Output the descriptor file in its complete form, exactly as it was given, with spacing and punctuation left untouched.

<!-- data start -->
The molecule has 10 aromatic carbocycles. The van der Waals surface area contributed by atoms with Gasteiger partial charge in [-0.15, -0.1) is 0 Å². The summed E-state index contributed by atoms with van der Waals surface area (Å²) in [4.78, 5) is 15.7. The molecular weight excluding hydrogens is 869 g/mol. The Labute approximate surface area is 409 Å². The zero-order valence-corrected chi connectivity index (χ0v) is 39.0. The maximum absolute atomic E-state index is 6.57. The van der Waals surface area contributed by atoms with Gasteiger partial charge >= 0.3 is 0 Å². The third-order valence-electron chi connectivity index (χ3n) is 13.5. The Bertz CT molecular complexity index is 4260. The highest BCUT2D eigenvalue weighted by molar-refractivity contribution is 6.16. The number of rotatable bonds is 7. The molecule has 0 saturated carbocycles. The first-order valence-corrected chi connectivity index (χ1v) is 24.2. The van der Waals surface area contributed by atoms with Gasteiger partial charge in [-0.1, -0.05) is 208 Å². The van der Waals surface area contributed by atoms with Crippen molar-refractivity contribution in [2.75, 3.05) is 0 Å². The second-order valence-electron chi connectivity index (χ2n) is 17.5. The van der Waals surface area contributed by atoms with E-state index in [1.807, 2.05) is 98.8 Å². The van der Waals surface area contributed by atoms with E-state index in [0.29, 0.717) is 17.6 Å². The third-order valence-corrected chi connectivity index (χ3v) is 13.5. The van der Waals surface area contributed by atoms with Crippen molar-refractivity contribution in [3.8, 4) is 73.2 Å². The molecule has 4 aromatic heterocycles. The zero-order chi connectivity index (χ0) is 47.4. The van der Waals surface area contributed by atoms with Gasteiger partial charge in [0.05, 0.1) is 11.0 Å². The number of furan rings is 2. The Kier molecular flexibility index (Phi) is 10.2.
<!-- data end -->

The molecule has 10 aromatic carbocycles. The van der Waals surface area contributed by atoms with Gasteiger partial charge in [-0.15, -0.1) is 0 Å². The summed E-state index contributed by atoms with van der Waals surface area (Å²) in [4.78, 5) is 15.7. The molecular weight excluding hydrogens is 869 g/mol. The Labute approximate surface area is 409 Å². The zero-order valence-corrected chi connectivity index (χ0v) is 39.0. The maximum absolute atomic E-state index is 6.57. The van der Waals surface area contributed by atoms with Gasteiger partial charge >= 0.3 is 0 Å². The third-order valence-electron chi connectivity index (χ3n) is 13.5. The Bertz CT molecular complexity index is 4260. The highest BCUT2D eigenvalue weighted by molar-refractivity contribution is 6.16. The number of rotatable bonds is 7. The molecule has 0 saturated carbocycles. The first-order valence-corrected chi connectivity index (χ1v) is 24.2. The van der Waals surface area contributed by atoms with Gasteiger partial charge in [-0.1, -0.05) is 208 Å². The van der Waals surface area contributed by atoms with Crippen molar-refractivity contribution in [2.75, 3.05) is 0 Å². The second-order valence-electron chi connectivity index (χ2n) is 17.5. The van der Waals surface area contributed by atoms with E-state index in [1.807, 2.05) is 98.8 Å². The van der Waals surface area contributed by atoms with E-state index in [0.29, 0.717) is 17.6 Å². The third-order valence-corrected chi connectivity index (χ3v) is 13.5. The van der Waals surface area contributed by atoms with Crippen molar-refractivity contribution in [3.8, 4) is 73.2 Å². The molecule has 4 aromatic heterocycles. The zero-order chi connectivity index (χ0) is 47.4. The van der Waals surface area contributed by atoms with Gasteiger partial charge in [0.05, 0.1) is 11.0 Å². The number of furan rings is 2. The Kier molecular flexibility index (Phi) is 10.2.